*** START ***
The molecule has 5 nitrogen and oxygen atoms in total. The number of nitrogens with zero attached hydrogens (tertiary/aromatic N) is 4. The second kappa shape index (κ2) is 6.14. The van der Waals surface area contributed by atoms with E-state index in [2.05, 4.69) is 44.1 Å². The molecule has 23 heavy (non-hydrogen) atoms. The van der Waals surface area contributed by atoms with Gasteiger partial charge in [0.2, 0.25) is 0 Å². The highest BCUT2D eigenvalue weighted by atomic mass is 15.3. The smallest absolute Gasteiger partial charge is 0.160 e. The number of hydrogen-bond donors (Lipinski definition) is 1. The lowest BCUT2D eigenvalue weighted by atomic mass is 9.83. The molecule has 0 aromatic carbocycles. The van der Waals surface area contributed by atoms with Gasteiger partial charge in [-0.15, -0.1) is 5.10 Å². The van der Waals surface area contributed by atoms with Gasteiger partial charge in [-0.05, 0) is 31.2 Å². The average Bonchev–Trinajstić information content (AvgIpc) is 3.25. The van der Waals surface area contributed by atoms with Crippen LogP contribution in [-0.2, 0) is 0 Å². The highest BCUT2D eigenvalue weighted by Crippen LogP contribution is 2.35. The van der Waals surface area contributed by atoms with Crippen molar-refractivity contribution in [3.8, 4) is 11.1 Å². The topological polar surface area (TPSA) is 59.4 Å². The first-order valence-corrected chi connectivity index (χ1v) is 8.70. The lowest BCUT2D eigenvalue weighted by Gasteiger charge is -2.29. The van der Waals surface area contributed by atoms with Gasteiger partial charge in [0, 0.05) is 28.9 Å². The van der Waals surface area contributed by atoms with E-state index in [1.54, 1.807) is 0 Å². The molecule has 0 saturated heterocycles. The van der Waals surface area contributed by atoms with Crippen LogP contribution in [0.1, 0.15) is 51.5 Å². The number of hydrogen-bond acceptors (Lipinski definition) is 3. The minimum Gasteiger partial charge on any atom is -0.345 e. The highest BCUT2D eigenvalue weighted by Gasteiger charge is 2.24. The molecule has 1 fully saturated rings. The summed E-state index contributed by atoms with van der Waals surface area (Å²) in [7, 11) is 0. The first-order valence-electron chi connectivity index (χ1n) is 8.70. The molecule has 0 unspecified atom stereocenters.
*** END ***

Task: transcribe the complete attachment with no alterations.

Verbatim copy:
The molecule has 5 nitrogen and oxygen atoms in total. The number of nitrogens with zero attached hydrogens (tertiary/aromatic N) is 4. The second kappa shape index (κ2) is 6.14. The van der Waals surface area contributed by atoms with E-state index in [2.05, 4.69) is 44.1 Å². The molecule has 23 heavy (non-hydrogen) atoms. The van der Waals surface area contributed by atoms with Gasteiger partial charge in [0.2, 0.25) is 0 Å². The highest BCUT2D eigenvalue weighted by atomic mass is 15.3. The smallest absolute Gasteiger partial charge is 0.160 e. The number of hydrogen-bond donors (Lipinski definition) is 1. The lowest BCUT2D eigenvalue weighted by atomic mass is 9.83. The molecule has 0 aromatic carbocycles. The van der Waals surface area contributed by atoms with Gasteiger partial charge in [-0.15, -0.1) is 5.10 Å². The van der Waals surface area contributed by atoms with Gasteiger partial charge in [-0.05, 0) is 31.2 Å². The average Bonchev–Trinajstić information content (AvgIpc) is 3.25. The van der Waals surface area contributed by atoms with Crippen LogP contribution in [-0.2, 0) is 0 Å². The highest BCUT2D eigenvalue weighted by Crippen LogP contribution is 2.35. The van der Waals surface area contributed by atoms with Crippen molar-refractivity contribution in [3.8, 4) is 11.1 Å². The topological polar surface area (TPSA) is 59.4 Å². The first-order valence-corrected chi connectivity index (χ1v) is 8.70. The lowest BCUT2D eigenvalue weighted by Gasteiger charge is -2.29. The van der Waals surface area contributed by atoms with Gasteiger partial charge in [0, 0.05) is 28.9 Å². The van der Waals surface area contributed by atoms with E-state index in [1.54, 1.807) is 0 Å². The molecule has 0 saturated heterocycles. The van der Waals surface area contributed by atoms with Crippen LogP contribution in [0.1, 0.15) is 51.5 Å². The number of hydrogen-bond acceptors (Lipinski definition) is 3. The minimum Gasteiger partial charge on any atom is -0.345 e. The highest BCUT2D eigenvalue weighted by Gasteiger charge is 2.24. The molecule has 1 fully saturated rings. The summed E-state index contributed by atoms with van der Waals surface area (Å²) in [7, 11) is 0. The first-order valence-electron chi connectivity index (χ1n) is 8.70. The molecule has 0 unspecified atom stereocenters.